The topic of the moment for the reading and writing sphere is audiobooks and whether or not listening to an audiobook is considered “reading.” It’s much more of a multifaceted issue than one might think at first; while initially easy to dismiss with a simple, “No, it’s listening,” there’s a lot to unpack in a discussion like this.
First we should consider that the current definition of reading typically involves something with “written or printed matter” and “characters or symbols.” We should be equally aware going into this that definitions change with time and that definitions are descriptive, not prescriptive.
The reason this definition is important is because people love to draw lines and then make judgments based on those lines. It was hard enough getting ebooks accepted as a valid form of reading, because apparently words on a screen are completely different than the same words on a page.
In a perfect world, the consumption of media — and perhaps the type of media we consume — would be more important than the definitions we assign to the act of consumption. That is, we should be happy that people are consuming books in any form rather than fighting over what “reading” means.
But we don’t live in that world, and it’s important to recognize that. Because reading is seen as many things: a necessity, a sign of privilege and education, and a way to improve oneself. There’s some ableism and classism to be found in a definition that restricts literacy to those with the access to, and ability to consume, printed media. So when the definition of reading is something that potentially excludes people based on factors like disability and class, and when we as a society then use that definition to refer to something important or to some measure of success, there can be an issue there.
We’ve acknowledged this in part when referring to Braille, which we say is “read” and not “felt.” We say similar things about people who use text-to-speech as a tool to assist with visual impairment when using the internet. We even say that we read aloud rather than speak if we’re reading from a book. So we’re okay with fudging the definition a little in some cases so that reading isn’t bound to just one sense. We still seem to have some trouble with audiobooks, though.
One of the reasons people push for audiobooks to be seen as valid “reading” material, outside of the accessibility aspect, is because there’s a stigma attached to not reading. We saw this with ebooks before, and to some extent with things like comics or fanfiction. Most of those are printed media, too, but they didn’t count either. People want to escape this stigma, but find it difficult because so much media just doesn’t seem to make the cut.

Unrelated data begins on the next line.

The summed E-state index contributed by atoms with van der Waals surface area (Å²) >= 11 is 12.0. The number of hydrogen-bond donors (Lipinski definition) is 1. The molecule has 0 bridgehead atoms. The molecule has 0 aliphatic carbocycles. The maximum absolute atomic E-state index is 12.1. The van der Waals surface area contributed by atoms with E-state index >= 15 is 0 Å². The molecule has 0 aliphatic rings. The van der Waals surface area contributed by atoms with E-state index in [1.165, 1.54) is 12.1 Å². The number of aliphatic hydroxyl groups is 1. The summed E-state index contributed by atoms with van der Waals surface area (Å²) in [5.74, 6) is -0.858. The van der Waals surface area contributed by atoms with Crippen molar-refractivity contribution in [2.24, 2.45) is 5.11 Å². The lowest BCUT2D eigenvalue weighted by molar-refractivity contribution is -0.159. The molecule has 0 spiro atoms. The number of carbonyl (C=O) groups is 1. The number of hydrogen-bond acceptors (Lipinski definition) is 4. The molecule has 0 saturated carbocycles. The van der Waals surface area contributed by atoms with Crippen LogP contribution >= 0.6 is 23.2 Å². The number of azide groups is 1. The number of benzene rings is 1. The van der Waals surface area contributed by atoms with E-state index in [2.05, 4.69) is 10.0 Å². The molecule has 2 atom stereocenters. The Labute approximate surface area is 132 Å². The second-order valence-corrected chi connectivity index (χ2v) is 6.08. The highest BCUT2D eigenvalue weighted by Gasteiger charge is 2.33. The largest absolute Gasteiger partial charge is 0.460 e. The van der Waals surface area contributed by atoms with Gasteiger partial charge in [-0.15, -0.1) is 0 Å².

And that’s where we might want to consider possible motivations behind the definition as it is. People tout the educational aspects of reading, such as learning spelling, grammar, and punctuation, but then that might imply that the educational aspects are the point of reading and not just benefits. (Besides, many of these benefits also come to listening to books.) Even if our only motivation is trying to be consistent with the current definition, we still have to recognize what this means for people who consume all the same media as we do, but because of this definition, don’t or can’t read. Sure, we can easily say they “listen” or “feel” instead, but that doesn’t carry the same weight or implications as reading.
It can be seen a form of pedantry almost; if I read a print book and someone else listened to the audiobook, I know they got the same story I did, so I’m not going to pick at details. I can pull out my well-loved copy of Order of the Phoenix and someone else can listen to the fabulous voice of Jim Dale, and we’ll be in the same place at the end.
But for some, defining the action is just as important as the results. If someone tells you to read a book, but then uses their own definition of reading, you might be out of luck if you aren’t able to do that the same way as everyone else. It doesn’t matter if you’ll have gotten all the same words in the same order and came out with the same knowledge of the material as everyone else — for some, that just doesn’t matter.
This blog isn’t necessarily a hardcore defense of audiobooks being a form of reading, though I do find myself in that camp. Rather, it’s to point out how complicated this can get, and to urge people taking part in this discussion to really question why we think the way we do. This, like almost any other issue, is far more complicated than it seems on the surface. This could mean we might do well with a new definition, to change the old one, or to work at changing our perception of the value of consumption of a broader range of media, not just the kind that falls under the narrow definition of “reading.”